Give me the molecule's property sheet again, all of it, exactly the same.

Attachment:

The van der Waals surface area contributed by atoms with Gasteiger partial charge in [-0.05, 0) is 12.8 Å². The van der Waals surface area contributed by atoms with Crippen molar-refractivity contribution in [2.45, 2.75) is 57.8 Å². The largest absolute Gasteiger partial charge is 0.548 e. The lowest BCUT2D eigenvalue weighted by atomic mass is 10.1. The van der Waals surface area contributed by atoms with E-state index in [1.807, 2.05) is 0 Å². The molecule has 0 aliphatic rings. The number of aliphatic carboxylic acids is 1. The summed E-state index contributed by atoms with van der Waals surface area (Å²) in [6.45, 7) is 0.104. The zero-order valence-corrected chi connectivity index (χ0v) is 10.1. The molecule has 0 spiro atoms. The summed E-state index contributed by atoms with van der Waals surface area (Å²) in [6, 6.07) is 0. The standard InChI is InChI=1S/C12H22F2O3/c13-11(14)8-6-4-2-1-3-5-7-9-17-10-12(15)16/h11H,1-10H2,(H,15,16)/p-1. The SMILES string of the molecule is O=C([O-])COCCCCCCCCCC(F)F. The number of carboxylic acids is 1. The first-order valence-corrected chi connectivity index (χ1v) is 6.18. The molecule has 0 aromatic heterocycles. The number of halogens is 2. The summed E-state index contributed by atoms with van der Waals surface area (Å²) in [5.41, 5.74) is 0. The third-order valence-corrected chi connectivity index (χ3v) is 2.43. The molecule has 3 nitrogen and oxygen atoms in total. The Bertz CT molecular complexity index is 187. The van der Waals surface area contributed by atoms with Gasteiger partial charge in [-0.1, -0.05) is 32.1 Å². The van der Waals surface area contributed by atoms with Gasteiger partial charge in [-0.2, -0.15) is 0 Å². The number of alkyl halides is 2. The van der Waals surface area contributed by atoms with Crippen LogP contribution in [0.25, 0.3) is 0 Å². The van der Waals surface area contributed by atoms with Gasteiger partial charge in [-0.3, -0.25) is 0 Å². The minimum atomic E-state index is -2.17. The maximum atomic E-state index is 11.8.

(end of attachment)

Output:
The van der Waals surface area contributed by atoms with Gasteiger partial charge in [-0.05, 0) is 12.8 Å². The van der Waals surface area contributed by atoms with Crippen molar-refractivity contribution in [2.45, 2.75) is 57.8 Å². The largest absolute Gasteiger partial charge is 0.548 e. The lowest BCUT2D eigenvalue weighted by atomic mass is 10.1. The van der Waals surface area contributed by atoms with E-state index in [1.807, 2.05) is 0 Å². The molecule has 0 aliphatic rings. The number of aliphatic carboxylic acids is 1. The summed E-state index contributed by atoms with van der Waals surface area (Å²) in [6.45, 7) is 0.104. The zero-order valence-corrected chi connectivity index (χ0v) is 10.1. The molecule has 0 spiro atoms. The summed E-state index contributed by atoms with van der Waals surface area (Å²) in [6, 6.07) is 0. The standard InChI is InChI=1S/C12H22F2O3/c13-11(14)8-6-4-2-1-3-5-7-9-17-10-12(15)16/h11H,1-10H2,(H,15,16)/p-1. The SMILES string of the molecule is O=C([O-])COCCCCCCCCCC(F)F. The number of carboxylic acids is 1. The first-order valence-corrected chi connectivity index (χ1v) is 6.18. The molecule has 0 aromatic heterocycles. The number of halogens is 2. The summed E-state index contributed by atoms with van der Waals surface area (Å²) in [5.41, 5.74) is 0. The third-order valence-corrected chi connectivity index (χ3v) is 2.43. The molecule has 3 nitrogen and oxygen atoms in total. The Bertz CT molecular complexity index is 187. The van der Waals surface area contributed by atoms with Gasteiger partial charge in [-0.1, -0.05) is 32.1 Å². The van der Waals surface area contributed by atoms with Gasteiger partial charge in [-0.2, -0.15) is 0 Å². The number of alkyl halides is 2. The van der Waals surface area contributed by atoms with Crippen LogP contribution in [0.25, 0.3) is 0 Å². The van der Waals surface area contributed by atoms with Gasteiger partial charge in [-0.3, -0.25) is 0 Å². The minimum atomic E-state index is -2.17. The maximum atomic E-state index is 11.8.